They are not stirred during the baking process, thus giving a more solid texture. The use of a waterbath or water bath helps heat-sensitive egg custards bake low and slow in the oven, protecting the delicate egg proteins. The recipe's very center still may not be quite done, and often recipe directions call for baking until its center is still wiggly (but not slosh) when its container is tapped lightly on its side with the handle of a wooden spoon. The heat retained in the mixture will continue to cook it after removal from the oven, and subsequent refrigeration will help the mixture gel fully. Cooking longer may result in curdled and/or weeping custard. Cooking a shorter period may result in thickened but not set custard.
Simple Baked Custard: They are the lightest of all of the custard desserts. They have a lower ratio of eggs to liquid (typically milk), and as a result, will gel with little structure and cannot be unmolded before serving.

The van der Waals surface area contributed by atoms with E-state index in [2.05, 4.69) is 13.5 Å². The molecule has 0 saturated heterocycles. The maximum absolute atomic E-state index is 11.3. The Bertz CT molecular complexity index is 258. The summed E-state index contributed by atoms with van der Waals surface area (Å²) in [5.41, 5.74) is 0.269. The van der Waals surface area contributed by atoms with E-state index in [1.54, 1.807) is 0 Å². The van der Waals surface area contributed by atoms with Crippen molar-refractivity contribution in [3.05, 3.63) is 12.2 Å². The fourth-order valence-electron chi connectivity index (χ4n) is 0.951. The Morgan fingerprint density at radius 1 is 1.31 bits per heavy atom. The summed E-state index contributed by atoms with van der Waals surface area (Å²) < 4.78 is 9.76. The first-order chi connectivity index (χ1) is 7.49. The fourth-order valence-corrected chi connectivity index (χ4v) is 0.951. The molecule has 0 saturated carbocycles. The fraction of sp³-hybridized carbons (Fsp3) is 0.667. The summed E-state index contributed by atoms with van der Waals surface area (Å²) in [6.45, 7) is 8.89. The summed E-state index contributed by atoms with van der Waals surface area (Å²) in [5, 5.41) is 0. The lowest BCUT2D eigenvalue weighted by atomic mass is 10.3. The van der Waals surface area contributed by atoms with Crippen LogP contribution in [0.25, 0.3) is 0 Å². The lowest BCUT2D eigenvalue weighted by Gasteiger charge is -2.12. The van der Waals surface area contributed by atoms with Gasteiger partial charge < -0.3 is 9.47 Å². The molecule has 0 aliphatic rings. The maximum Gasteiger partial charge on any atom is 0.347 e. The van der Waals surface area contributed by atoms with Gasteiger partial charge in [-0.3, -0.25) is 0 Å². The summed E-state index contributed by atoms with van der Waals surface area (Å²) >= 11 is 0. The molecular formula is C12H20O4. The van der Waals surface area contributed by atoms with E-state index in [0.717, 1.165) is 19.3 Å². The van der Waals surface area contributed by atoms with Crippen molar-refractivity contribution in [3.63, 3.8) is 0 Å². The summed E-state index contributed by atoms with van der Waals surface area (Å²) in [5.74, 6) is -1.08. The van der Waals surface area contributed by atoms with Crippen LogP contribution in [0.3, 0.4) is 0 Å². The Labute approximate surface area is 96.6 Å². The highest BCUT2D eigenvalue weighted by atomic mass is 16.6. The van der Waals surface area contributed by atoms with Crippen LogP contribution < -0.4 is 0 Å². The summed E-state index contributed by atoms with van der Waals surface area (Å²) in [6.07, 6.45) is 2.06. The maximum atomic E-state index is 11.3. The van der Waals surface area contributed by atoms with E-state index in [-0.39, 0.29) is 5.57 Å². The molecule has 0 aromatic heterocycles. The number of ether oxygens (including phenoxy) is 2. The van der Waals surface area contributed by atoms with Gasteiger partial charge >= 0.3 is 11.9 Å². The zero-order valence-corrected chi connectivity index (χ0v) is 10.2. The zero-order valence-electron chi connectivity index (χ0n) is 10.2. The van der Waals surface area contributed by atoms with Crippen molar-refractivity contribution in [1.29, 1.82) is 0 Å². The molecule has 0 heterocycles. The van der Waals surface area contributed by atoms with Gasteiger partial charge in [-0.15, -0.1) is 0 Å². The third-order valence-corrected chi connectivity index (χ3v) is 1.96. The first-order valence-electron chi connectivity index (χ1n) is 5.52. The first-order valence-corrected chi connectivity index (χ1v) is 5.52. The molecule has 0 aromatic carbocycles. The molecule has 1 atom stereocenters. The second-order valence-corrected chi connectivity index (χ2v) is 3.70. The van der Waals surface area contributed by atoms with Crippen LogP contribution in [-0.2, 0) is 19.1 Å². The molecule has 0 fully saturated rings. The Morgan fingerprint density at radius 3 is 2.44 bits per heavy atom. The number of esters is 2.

Cheesecakes: Sometimes classified as a flourless cake, a cheesecake is basically a custard baked in the oven, however, it can also be unbaked or typically molded in a dessert ring or springform pan then simply chilled before unmolding.
Clafoutis (Clafouti): See Pudding Cakes
Crème Brûlée: is French for burnt custard baked in the oven and served in its same container. It is a creamy and sinfully rich dessert, which blends the cool velvet smoothness of custard topped with a crisp, caramelized layer of sugar, caramelized just before serving. Many say that the origin of “burnt cream” can be traced not to France, but instead to Trinity College in 17th century England. Compared to crème caramel or flan, crème brûlée is very rich because recipes usually contain heavy cream and lots of egg yolks.